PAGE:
"Government has its established bureaucracy, and it's difficult to make drastic change quickly," she said. "You have to work with that, and you slowly make progress in the direction you want to change to."
The three winning candidates and Proposition 1, the downtown camera initiative, failed to win a majority in precincts closest to the central city. In the mayoral race, Wade carried most of those areas, and Greever-Rice won the precincts closest to downtown. The Third Ward precinct that reaches farthest into the center of Columbia went to Skala.
"The most remarkable thing about the results is the gulf between the central city and the outlying precincts," Sturtz said. "I think it indicates a wide disparity between people who live near downtown and people living in suburban areas."
Dudley said he lost to Greever-Rice in precincts closer to downtown not because those voters are of a different ideology but because voters there were less aware of him.
"The people who voted for me are the people who I talk to all the time," Dudley said. Through his job as manager of the Hy-Vee convenience store on West Broadway, Dudley said he speaks with hundreds of people every day.
Kespohl said he knew going into the election that the Benton-Stephens precincts, where Skala has a strong following, would be an important area and that he would need votes in many smaller precincts without its help.
"We worked a lot harder at knocking on doors and getting the word out to people through advertisements on the radio and Internet," Kespohl said. "I think this time people knew more about who I am and what I stand for."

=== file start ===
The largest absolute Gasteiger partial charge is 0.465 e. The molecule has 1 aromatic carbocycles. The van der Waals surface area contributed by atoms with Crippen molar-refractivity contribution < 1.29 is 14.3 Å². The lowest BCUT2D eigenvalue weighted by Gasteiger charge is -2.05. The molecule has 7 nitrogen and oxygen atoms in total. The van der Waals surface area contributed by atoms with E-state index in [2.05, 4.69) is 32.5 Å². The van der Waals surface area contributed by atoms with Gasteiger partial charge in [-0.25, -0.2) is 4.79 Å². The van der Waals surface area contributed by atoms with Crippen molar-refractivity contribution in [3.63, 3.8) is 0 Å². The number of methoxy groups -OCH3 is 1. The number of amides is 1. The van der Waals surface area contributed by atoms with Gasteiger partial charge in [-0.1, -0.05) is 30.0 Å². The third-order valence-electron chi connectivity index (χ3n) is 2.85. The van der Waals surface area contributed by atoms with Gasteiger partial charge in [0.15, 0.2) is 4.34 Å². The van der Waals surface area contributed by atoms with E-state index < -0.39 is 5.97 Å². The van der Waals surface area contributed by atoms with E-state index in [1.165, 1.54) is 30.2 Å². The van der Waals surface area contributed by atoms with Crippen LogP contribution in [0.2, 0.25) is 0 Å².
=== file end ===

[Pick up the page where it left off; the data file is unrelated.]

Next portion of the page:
All three victors ran on platforms of job growth and public safety. So there's a question about how the council will approach development going forward. Wade and Skala were proponents of smart growth ideologies such as infill and postponing development until proper infrastructure is in place.
Tony Black, president of the Lake of the Woods Neighborhood Association, has been a vocal opponent of a proposed 271-acre residential and commercial development off Richland Road. The council has twice tabled the developer's request for annexation and zoning, saying roads and services are inadequate to support it.
Black thinks the proposal now is likely to pass.
"It looks like we'll get a development in our backyard," Black said. "I think they postponed it because they knew Hindman was out and some of these development guys would come in."
Tom Atkins, one of the developers, donated $1,200 to Dudley's campaign
Stamper said there's no secret to why the election turned out the way it did.
"I think the results speak for themselves," Stamper said. "The community was very concerned about the economy, jobs and public safety. ... I hope that we strive for more balance. We need to continue to support our recreation needs and parks needs, but we also need as much enthusiasm for economic growth and development."
McDavid doesn't think the new members will alter the council to any great extent.
"I'm emphasizing that I don't want to change the cultural nature or the historical character of the city," McDavid said. "That's what adds to the community, and I don't think the character of Columbia will change at all."
Missourian reporters Chris Canipe, Anne Christnovich, Kathleen Pointer and Patrick Sweet contributed to this report.